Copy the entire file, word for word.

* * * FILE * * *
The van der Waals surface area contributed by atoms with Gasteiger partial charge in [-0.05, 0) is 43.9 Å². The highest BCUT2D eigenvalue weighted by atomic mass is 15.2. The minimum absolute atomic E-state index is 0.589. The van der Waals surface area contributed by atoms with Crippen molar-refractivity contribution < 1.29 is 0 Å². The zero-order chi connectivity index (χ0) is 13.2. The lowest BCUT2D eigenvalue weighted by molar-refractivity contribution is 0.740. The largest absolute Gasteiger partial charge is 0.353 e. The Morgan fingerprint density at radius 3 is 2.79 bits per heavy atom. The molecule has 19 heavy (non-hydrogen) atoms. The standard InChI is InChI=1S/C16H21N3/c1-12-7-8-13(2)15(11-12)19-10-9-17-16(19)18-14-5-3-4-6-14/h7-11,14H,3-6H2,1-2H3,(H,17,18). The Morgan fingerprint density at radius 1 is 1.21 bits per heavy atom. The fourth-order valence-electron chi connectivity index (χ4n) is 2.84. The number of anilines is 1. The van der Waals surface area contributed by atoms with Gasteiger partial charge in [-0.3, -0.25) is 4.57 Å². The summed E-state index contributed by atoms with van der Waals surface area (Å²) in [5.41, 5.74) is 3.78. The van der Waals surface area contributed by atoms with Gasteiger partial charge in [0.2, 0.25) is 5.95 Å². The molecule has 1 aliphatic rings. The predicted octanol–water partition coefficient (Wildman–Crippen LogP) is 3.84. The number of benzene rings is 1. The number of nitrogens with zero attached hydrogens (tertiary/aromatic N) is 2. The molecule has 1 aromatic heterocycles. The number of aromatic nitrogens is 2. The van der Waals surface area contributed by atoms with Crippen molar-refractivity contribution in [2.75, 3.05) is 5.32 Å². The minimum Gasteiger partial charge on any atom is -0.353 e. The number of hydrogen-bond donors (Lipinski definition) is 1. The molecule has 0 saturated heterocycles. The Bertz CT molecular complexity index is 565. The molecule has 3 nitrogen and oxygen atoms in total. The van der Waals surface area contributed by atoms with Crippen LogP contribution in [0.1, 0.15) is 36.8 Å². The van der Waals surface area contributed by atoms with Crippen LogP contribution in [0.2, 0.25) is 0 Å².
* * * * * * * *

The van der Waals surface area contributed by atoms with Gasteiger partial charge in [-0.05, 0) is 43.9 Å². The highest BCUT2D eigenvalue weighted by atomic mass is 15.2. The minimum absolute atomic E-state index is 0.589. The van der Waals surface area contributed by atoms with Crippen molar-refractivity contribution < 1.29 is 0 Å². The zero-order chi connectivity index (χ0) is 13.2. The lowest BCUT2D eigenvalue weighted by molar-refractivity contribution is 0.740. The largest absolute Gasteiger partial charge is 0.353 e. The Morgan fingerprint density at radius 3 is 2.79 bits per heavy atom. The molecule has 19 heavy (non-hydrogen) atoms. The standard InChI is InChI=1S/C16H21N3/c1-12-7-8-13(2)15(11-12)19-10-9-17-16(19)18-14-5-3-4-6-14/h7-11,14H,3-6H2,1-2H3,(H,17,18). The Morgan fingerprint density at radius 1 is 1.21 bits per heavy atom. The fourth-order valence-electron chi connectivity index (χ4n) is 2.84. The number of anilines is 1. The van der Waals surface area contributed by atoms with Gasteiger partial charge in [-0.3, -0.25) is 4.57 Å². The summed E-state index contributed by atoms with van der Waals surface area (Å²) in [5.41, 5.74) is 3.78. The van der Waals surface area contributed by atoms with Gasteiger partial charge in [0.2, 0.25) is 5.95 Å². The molecule has 1 aliphatic rings. The predicted octanol–water partition coefficient (Wildman–Crippen LogP) is 3.84. The number of benzene rings is 1. The number of nitrogens with zero attached hydrogens (tertiary/aromatic N) is 2. The molecule has 1 aromatic heterocycles. The number of aromatic nitrogens is 2. The van der Waals surface area contributed by atoms with Crippen molar-refractivity contribution in [2.75, 3.05) is 5.32 Å². The minimum Gasteiger partial charge on any atom is -0.353 e. The number of hydrogen-bond donors (Lipinski definition) is 1. The molecule has 0 saturated heterocycles. The Bertz CT molecular complexity index is 565. The molecule has 3 nitrogen and oxygen atoms in total. The van der Waals surface area contributed by atoms with Crippen LogP contribution in [0.1, 0.15) is 36.8 Å². The van der Waals surface area contributed by atoms with Crippen LogP contribution in [0.2, 0.25) is 0 Å².